• The park is filled with programmed spaces, including: on-street parking, an auto court, a 6,500-SF dog park, an arena plaza, a restaurant, a 10,500-SF seasonal plaza, a 28,000-SF event lawn, groves, an arts plaza, a botanical garden, a café, a 9,400-SF activity lawn, a fountain plaza, and a 35,000-SF children’s garden..
  • The gardens have educational signage about plants, place and ecology. The entire park has a free wireless network.

* The tree average for water interception is 500 gallons. American’s use an average of 100 gallons of water per day (EPA’s water trivia facts) 

** 120 pounds of CO2 per tree annually (This number is based on an average from the National Tree Benefits Calculator) One car produces an average of 8,320 pounds of CO2 per year. Each vehicle drives an average of 11,318 miles per year. (The Code of Federal Regulations - 40 CFR 600.113)

Myriad Botanical Gardens

A key component in Oklahoma City’s Project 180 public works program, the renovation of Myriad Botanical Gardens has transformed 15 quiet, underutilized acres of open space into a highly programmed urban park and the center of downtown public life. Two decades after its original opening, the park’s Crystal Bridge conservatory, lake and gardens were popular for portrait photography; but limited accessibility, a lack of programming and a public perception that the garden was unsafe discouraged repeat visits. The Office of James Burnett worked with a broad coalition of public and private stakeholders to re-envision the park as a vibrant and iconic setting for the city’s civic and cultural events.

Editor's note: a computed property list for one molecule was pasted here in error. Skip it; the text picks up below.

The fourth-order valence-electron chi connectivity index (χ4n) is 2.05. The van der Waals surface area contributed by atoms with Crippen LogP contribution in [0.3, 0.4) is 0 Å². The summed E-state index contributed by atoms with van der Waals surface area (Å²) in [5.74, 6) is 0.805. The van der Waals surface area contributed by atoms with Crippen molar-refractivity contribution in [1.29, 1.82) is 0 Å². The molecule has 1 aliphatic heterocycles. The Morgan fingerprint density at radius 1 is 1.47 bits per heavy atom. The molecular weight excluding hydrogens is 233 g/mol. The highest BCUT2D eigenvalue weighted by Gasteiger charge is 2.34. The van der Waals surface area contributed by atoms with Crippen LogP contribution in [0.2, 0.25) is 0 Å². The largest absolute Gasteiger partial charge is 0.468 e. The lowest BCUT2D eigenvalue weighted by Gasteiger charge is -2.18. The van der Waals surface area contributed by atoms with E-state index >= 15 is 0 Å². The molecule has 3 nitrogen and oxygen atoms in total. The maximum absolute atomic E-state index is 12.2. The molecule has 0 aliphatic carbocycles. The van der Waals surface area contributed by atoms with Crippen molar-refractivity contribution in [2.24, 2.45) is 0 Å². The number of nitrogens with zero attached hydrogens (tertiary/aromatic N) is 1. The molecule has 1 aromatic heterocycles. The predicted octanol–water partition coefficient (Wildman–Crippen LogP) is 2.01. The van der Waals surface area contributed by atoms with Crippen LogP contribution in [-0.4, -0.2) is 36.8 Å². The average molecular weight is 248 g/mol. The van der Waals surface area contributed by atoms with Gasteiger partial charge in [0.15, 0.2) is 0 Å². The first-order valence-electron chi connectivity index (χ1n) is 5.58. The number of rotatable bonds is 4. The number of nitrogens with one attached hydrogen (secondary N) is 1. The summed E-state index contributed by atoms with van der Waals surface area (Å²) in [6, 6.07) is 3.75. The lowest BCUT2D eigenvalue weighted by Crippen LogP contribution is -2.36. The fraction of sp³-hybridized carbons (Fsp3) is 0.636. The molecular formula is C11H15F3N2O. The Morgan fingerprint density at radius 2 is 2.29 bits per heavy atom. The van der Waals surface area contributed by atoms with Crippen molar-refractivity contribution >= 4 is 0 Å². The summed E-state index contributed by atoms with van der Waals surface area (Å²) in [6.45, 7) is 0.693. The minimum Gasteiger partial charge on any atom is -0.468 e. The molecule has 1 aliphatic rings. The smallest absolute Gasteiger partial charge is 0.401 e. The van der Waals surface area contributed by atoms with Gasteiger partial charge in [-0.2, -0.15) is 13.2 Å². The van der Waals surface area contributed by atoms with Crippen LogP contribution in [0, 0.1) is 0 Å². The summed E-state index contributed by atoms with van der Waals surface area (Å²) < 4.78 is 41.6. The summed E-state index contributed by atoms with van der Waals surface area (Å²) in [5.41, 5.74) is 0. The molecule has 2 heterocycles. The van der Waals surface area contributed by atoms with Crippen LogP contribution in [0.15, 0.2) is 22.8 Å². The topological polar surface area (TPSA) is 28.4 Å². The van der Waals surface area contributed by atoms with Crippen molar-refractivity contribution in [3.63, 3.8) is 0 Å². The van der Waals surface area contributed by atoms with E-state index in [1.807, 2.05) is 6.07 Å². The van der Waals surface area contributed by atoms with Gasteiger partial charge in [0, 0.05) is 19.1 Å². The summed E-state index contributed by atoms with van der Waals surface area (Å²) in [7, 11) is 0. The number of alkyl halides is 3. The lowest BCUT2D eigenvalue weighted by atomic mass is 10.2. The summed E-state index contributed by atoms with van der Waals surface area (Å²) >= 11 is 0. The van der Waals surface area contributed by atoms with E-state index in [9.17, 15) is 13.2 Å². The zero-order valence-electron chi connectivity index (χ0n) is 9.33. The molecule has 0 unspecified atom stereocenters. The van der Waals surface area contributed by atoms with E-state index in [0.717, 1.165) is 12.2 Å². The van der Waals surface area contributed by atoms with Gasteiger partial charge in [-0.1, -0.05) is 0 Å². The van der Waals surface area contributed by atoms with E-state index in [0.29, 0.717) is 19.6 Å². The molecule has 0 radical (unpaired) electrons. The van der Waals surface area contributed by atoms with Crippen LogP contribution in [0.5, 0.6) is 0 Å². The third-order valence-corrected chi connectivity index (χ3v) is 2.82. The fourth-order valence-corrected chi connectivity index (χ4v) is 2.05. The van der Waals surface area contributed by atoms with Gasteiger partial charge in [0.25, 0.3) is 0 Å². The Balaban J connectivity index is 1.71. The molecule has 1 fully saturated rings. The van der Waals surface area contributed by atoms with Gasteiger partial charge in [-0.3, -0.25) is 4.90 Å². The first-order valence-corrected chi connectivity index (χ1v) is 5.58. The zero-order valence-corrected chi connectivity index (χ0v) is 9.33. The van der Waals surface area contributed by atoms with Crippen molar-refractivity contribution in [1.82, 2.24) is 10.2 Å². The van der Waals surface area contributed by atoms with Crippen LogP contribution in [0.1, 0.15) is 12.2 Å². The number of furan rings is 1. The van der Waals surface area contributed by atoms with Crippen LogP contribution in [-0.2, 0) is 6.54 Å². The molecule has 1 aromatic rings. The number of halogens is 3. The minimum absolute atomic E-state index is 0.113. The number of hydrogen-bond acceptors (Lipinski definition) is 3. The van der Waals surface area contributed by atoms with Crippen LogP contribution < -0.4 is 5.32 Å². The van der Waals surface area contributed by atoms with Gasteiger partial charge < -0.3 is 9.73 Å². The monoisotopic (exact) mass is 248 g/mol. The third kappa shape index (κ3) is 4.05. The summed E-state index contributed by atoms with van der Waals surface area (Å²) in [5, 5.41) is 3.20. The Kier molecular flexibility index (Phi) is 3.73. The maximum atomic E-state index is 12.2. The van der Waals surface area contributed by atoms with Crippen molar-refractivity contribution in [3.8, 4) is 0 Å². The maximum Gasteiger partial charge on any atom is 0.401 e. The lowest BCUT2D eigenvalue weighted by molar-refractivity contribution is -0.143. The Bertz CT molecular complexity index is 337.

The framework of the park evolved to preserve over 300 high-value specimen trees and to direct on-site stormwater to the renovated central lake, where it supplements irrigation. Permeable and inviting along its edges, the garden draws visitors onto a tree-lined promenade that loops through botanical plantings around the lake’s upper rim. Quiet, shaded berms to the northwest overlook the 28,000 SF Great Lawn and a sculptural bandshell by Gensler’s David Epstein; along Hudson Avenue to the west, a grove of sycamores trees buffers the street while providing flexible garden space to support Oklahoma City’s annual Festival of the Arts. To the south, an interactive water feature marks the entry to a children’s garden that balances active play with natural learning. A dog park, a fountain plaza, and a restaurant with outdoor dining enliven the eastern portion of the site.

Extensive programming by the Myriad Garden Foundation utilizes the park’s garden rooms year-round for concerts and plays, weddings and galas, sports and fitness events. Since its 2011 re-opening, the park has welcomed more than a million visitors annually and catalyzed downtown economic development, earning it a 2015 ULI Urban Open Space Award.

Oklahoma City, OK
Team: Gensler, Fluidity Design Consultants, Fisher Marantz Stone Partners, Pacific Aquascape, Murase Associates, Cardinal Engineering, Alvine Engineering, Thornton Tomasetti, Frankfurt Short Bruza Associates, Endrestudio, Robert Birchell & Associates, Sweeney Associates, Mike Schnelle, Ph.D. Mary Irish, Dyal and Partners
2015 ULI Urban Open Space Award; ASLA San Diego Chapter Awards